May I say, honourable senators, that that answer was typical of what we discovered about the design, development and elaboration of this bill, and of companion legislation which is not before Parliament, because it does not require our concurrence, which is designed to promote and protect the Inuit language.
This program has been developed in that wonderful Inuit tradition of consultation, conciliation, cooperation, compromise and consensus. It was very moving to us, to hear all those who had participated. Honourable senators, I may say that the federal Commissioner of Official Languages, reinforce the fact that it was the basis upon which this program and the bill has been developed.
No one spoke more eloquently or more movingly about this process than the representative of the francophones in Nunavut, who supports this bill with all the passion I can ask you to imagine. He said: We share the Nunavut dream. We believe in the importance of this legislation, and we trust the Inuit majority of Nunavut to work with us as we go forward. He said, we know there are risks; there are always risks in human endeavour, but we believe in this process, and we want it to move forward. I think it is fair to say that every member of the committee was moved and impressed by that avowal.
Our first recommendation, honourable senators, is that the Senate indeed concur in the passage of this bill by the Legislative Assembly of Nunavut which, I might point out, has been waiting patiently for one year for Parliament to get around to doing this. Nunavut passed this bill one year ago, on June 4, 2008. It is not Nunavut's fault that Parliament has taken so long to do what Parliament was asked to do.
We also ask, however, that Statistics Canada monitor and report on the composition of Nunavut's population to identify the use of five Aboriginal languages that, under the terms of this bill, will no longer be considered official languages: Chipewyan, Cree, Dogrib, Gwich'in and North Slavey and South Slavey. Those are all languages that are spoken and used in the Northwest Territories, from which the existing regime in Nunavut was inherited.
Statistics Canada has found, in a number of those cases, no residents of Nunavut for whom any of these is their native language. In the case of several languages it is literally zero; in one or two it is ten or so.
However, we suggest that the situation continue to be monitored, because populations are mobile. We have also suggested that, if Nunavut asks, the federal Commissioner of Official Languages should work with Nunavut to make available his expertise and advice to assist in the implementation of the act and its objectives.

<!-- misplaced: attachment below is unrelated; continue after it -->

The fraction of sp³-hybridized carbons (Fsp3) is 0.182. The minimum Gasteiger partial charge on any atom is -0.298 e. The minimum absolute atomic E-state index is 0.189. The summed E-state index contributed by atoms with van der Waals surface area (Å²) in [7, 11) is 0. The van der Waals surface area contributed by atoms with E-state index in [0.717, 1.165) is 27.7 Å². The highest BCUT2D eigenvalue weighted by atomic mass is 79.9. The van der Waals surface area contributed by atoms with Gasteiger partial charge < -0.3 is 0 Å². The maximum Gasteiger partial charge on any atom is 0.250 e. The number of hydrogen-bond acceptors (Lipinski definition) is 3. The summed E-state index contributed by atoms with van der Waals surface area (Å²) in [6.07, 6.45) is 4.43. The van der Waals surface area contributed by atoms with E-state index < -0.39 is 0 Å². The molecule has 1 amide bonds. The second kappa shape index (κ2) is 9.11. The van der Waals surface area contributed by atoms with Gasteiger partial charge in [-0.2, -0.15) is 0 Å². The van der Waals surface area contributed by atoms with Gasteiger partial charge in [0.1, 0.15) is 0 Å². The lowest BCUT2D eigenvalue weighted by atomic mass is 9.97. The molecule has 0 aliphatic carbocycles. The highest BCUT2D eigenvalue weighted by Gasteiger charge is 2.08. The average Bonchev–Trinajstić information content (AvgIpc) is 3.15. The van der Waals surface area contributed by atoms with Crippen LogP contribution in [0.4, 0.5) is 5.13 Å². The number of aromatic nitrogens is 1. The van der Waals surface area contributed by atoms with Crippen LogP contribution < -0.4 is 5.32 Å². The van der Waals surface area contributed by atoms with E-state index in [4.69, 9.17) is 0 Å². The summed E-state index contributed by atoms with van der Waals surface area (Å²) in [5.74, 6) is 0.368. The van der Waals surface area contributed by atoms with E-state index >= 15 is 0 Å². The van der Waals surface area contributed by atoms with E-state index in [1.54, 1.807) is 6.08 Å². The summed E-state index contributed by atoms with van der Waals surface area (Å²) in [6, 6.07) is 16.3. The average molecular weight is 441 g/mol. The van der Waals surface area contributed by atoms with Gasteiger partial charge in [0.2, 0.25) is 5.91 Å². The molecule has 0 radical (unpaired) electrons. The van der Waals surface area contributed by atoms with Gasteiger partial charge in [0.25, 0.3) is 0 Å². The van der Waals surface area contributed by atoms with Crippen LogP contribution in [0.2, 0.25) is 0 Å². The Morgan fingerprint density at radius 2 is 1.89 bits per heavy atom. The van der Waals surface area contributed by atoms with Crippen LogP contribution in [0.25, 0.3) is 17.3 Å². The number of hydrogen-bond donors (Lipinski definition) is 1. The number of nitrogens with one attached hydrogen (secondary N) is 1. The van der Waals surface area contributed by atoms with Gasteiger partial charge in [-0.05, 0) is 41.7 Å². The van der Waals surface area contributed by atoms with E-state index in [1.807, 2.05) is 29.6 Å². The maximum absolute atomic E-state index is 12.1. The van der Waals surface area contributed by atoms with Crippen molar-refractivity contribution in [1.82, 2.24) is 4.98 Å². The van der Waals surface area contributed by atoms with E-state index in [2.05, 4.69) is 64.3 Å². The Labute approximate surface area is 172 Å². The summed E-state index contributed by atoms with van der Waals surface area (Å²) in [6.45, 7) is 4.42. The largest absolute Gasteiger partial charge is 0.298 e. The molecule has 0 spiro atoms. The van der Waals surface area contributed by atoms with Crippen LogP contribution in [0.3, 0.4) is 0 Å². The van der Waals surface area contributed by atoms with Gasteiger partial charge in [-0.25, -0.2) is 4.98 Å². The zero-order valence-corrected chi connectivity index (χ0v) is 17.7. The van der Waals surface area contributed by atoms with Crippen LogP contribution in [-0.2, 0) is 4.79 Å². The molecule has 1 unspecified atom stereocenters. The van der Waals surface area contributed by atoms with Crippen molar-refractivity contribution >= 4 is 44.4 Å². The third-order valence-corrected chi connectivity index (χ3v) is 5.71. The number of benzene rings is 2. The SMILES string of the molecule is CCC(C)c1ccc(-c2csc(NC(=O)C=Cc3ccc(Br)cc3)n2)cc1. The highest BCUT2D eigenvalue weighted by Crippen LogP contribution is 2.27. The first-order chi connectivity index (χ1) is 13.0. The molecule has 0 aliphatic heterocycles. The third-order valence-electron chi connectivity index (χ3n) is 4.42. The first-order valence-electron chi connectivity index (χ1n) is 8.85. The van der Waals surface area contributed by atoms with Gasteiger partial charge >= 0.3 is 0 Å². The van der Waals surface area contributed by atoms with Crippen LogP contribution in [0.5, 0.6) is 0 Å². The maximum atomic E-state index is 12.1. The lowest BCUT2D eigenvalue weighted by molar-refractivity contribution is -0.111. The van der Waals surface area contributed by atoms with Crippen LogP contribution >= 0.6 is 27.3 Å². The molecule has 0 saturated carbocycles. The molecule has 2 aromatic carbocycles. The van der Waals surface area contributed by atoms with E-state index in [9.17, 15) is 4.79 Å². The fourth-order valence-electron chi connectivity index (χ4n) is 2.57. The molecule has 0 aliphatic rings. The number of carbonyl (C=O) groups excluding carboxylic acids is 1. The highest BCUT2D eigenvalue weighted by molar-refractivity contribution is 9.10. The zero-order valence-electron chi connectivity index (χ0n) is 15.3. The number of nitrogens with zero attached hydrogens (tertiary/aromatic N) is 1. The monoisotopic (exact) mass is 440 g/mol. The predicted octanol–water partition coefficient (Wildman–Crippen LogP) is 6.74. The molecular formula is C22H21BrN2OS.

We have strongly suggested that, as we move forward, the Government of Canada make adequate and sustained funding available to the Government of Nunavut for the continued protection and promotion of official languages in the territory, as is consistent with the government's legal obligations. The Government of Canada has numerous legal obligations to the Aboriginal peoples in general, and to the people of Nunavut in particular.
Those obligations — however eloquently we may speak here in the South — will remain empty unless we provide the resources necessary for them to be met.
Finally, honourable senators, there is a recommendation that may seem rather technical, but it is thanks to a question that was raised by Senator Corbin during our hearings, I believe. He noted that this bill was before us for concurrence because the Nunavut act calls for the concurrence of Parliament by way of resolution if a bill that diminishes anybody's language rights is passed in Nunavut. You will recall that, should there be a speaker of Dogrib in Nunavut, his rights will have been diminished because his language is no longer is official. I am trying to suggest to you that diminution is tiny, but we have to concur in it.
The question is what is Parliament? The Department of Justice officials said that, oh well, Parliament in this case — because the act calls for resolutions — just meant resolutions by the Senate and the House of Commons.
As you know, Parliament, strictly defined, also includes Her Majesty. We recommend that, for greater certainty, the Governor General, as the representative of Her Majesty, also be asked to concur in the passage of this bill by Nunavut, thereby eliminating any possible question as to it is validity.
Honourable senators, we believe this bill is important. We believe it is important to adopt this report. I will explain why by quoting from a letter that Thomas Berger wrote as a report to the then Minister of Indian Affairs and Northern Development, the Honourable Jim Prentice, in March 2006. He said:
Inuktitut is the vessel of Inuit culture. The Inuit are determined to retain their language; it is integral to their identity. . . .
Our ideas of human rights, of strength and diversity, of a northern destiny merge in the promise of Nunavut. It is a promise that we must keep.
I urge you, honourable senators, to adopt this report.